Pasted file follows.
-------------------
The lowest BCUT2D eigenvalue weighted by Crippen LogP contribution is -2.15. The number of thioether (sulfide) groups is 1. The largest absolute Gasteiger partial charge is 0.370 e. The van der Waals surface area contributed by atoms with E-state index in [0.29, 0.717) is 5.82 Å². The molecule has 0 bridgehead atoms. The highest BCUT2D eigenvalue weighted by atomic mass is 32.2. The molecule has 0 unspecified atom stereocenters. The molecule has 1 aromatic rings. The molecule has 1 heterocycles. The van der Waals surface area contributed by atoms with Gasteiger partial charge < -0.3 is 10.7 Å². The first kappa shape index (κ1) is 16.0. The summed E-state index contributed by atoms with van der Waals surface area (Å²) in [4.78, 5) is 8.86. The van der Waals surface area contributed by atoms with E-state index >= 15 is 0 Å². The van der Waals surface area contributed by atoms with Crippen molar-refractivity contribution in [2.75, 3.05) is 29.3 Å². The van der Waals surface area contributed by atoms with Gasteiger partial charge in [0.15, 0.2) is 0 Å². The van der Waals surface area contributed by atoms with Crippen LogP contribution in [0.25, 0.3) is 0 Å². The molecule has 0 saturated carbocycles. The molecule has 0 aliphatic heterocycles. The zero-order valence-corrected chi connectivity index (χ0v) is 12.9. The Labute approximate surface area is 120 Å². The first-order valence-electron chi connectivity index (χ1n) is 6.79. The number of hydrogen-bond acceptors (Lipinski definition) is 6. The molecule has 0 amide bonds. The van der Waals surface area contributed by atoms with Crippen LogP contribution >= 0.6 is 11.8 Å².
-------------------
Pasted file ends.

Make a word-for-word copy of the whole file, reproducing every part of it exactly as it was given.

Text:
The lowest BCUT2D eigenvalue weighted by Crippen LogP contribution is -2.15. The number of thioether (sulfide) groups is 1. The largest absolute Gasteiger partial charge is 0.370 e. The van der Waals surface area contributed by atoms with E-state index in [0.29, 0.717) is 5.82 Å². The molecule has 0 bridgehead atoms. The highest BCUT2D eigenvalue weighted by atomic mass is 32.2. The molecule has 0 unspecified atom stereocenters. The molecule has 1 aromatic rings. The molecule has 1 heterocycles. The van der Waals surface area contributed by atoms with Gasteiger partial charge < -0.3 is 10.7 Å². The first kappa shape index (κ1) is 16.0. The summed E-state index contributed by atoms with van der Waals surface area (Å²) in [4.78, 5) is 8.86. The van der Waals surface area contributed by atoms with E-state index >= 15 is 0 Å². The van der Waals surface area contributed by atoms with Crippen molar-refractivity contribution in [2.75, 3.05) is 29.3 Å². The van der Waals surface area contributed by atoms with Gasteiger partial charge in [0.15, 0.2) is 0 Å². The van der Waals surface area contributed by atoms with Crippen LogP contribution in [0.25, 0.3) is 0 Å². The molecule has 0 saturated carbocycles. The molecule has 0 aliphatic heterocycles. The zero-order valence-corrected chi connectivity index (χ0v) is 12.9. The Labute approximate surface area is 120 Å². The first-order valence-electron chi connectivity index (χ1n) is 6.79. The number of hydrogen-bond acceptors (Lipinski definition) is 6. The molecule has 0 amide bonds. The van der Waals surface area contributed by atoms with Crippen LogP contribution >= 0.6 is 11.8 Å².